I grew up hearing that statement, and I have recited it on many occasions – Patience is a virtue. It refers to the ability to wait for something, or someone, without being annoyed or angry at the selfish inconvenience of it all. Obviously, I’m still working on this particular virtue.
Patience, for me, has always been a work in progress. After raising two children of my own, it continued to be a work in progress. I readily admit that I’m one of those people who will drive five miles out of the way just to avoid sitting in traffic. If there’s a long wait at a restaurant, I’ll eat someplace else. If a salesperson takes too long to acknowledge my presence, I leave. At least, that’s the way it used to be.
When I started working with Lia, she taught me a very valuable lesson about waiting, and the virtue of patience. Never have I understood the true meaning of that concept the way I understand it now.
Lia is not a patient person. She is easily frustrated when she meets the least amount of resistance. If a puzzle piece doesn’t fit in the place of honor she has selected for it, there’s a good chance it will go sailing across the room, banished from her kingdom forever. When she wants something, she wants it right now. She doesn’t like to be told “later”. “Later is for gators,” her eyes seem to say, “or chumps.”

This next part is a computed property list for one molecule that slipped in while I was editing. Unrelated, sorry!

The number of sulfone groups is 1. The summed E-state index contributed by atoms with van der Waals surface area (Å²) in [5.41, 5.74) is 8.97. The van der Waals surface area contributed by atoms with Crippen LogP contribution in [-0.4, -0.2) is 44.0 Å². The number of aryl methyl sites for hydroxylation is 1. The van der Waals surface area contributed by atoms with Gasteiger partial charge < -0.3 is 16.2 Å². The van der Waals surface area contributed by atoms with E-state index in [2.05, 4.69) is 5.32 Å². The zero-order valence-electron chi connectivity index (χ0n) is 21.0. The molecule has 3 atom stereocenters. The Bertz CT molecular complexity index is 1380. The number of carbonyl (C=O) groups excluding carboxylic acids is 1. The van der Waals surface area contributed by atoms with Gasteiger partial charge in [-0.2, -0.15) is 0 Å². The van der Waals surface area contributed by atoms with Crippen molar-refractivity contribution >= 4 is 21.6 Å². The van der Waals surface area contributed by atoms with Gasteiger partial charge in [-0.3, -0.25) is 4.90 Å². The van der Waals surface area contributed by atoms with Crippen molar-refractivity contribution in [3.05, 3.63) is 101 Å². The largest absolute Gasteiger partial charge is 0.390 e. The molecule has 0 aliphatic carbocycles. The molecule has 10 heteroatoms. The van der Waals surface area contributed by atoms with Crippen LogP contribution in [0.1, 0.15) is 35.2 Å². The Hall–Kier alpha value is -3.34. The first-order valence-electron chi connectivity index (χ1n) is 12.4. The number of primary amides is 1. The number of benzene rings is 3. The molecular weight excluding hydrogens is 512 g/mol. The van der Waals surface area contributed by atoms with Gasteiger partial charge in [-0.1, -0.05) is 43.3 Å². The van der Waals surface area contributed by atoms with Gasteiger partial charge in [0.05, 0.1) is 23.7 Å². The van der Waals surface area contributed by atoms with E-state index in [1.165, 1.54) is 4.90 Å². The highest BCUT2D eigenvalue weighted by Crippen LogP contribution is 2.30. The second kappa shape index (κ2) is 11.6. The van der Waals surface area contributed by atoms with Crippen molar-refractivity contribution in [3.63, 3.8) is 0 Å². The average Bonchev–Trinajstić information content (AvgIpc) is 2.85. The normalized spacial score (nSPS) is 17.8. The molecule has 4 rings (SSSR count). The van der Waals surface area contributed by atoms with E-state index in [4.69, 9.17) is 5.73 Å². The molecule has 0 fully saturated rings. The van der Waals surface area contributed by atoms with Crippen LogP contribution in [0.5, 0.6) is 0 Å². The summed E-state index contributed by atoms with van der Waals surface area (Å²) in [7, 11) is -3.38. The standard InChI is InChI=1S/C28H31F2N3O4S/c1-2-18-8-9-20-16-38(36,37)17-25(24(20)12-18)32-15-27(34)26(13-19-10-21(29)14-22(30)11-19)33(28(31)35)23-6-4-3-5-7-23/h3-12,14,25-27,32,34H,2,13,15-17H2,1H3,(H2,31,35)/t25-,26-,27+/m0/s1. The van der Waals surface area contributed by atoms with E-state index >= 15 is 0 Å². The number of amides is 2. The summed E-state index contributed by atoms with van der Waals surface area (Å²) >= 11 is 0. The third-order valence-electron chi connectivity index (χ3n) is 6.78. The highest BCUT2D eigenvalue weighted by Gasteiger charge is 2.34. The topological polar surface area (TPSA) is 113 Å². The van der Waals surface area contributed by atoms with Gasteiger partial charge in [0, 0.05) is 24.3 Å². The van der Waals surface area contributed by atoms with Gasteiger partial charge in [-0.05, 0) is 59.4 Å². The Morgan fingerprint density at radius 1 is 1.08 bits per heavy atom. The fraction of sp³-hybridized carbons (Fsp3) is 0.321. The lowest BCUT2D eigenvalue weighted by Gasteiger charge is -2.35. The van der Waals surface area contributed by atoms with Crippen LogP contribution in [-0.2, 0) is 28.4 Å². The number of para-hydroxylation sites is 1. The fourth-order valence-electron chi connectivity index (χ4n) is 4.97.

But this isn’t really about Lia’s patience (or lack of), it is about the caregivers who are tasked to work with her.
When I find myself orienting new Nurses who have tentatively agreed to help with Lia’s case, I will often tell them, “Patience is a virtue when you work with Lia. She has a strong personality.” While that’s sinking in, I try as hard as I can to convey how important the next statement is. “Speaking from my personal experience with her, you can either hurry up and wait, or you can wait patiently. But you’ll soon find out that Lia moves when she’s ready, and not a second sooner.”
One of the examples that I use involves ‘shower time’. If she is in the mood to be agreeable, we can be in and out of the bathroom in fifteen or twenty minutes. If she decides she isn’t ready for her shower, and chooses instead to sit on the toilet for an hour, be prepared for her to sit. And by sit, I mean just that – full lotus position, just sitting.
This is the point where I can almost see the gears in their heads ramp into overdrive while they mentally search their brains for relevant data on dealing with difficult patients while delivering efficient nursing care. I smile.
I smile because I learned the hard way, if you try to push Lia, Lia pushes back. So we wait, and we work on our virtues.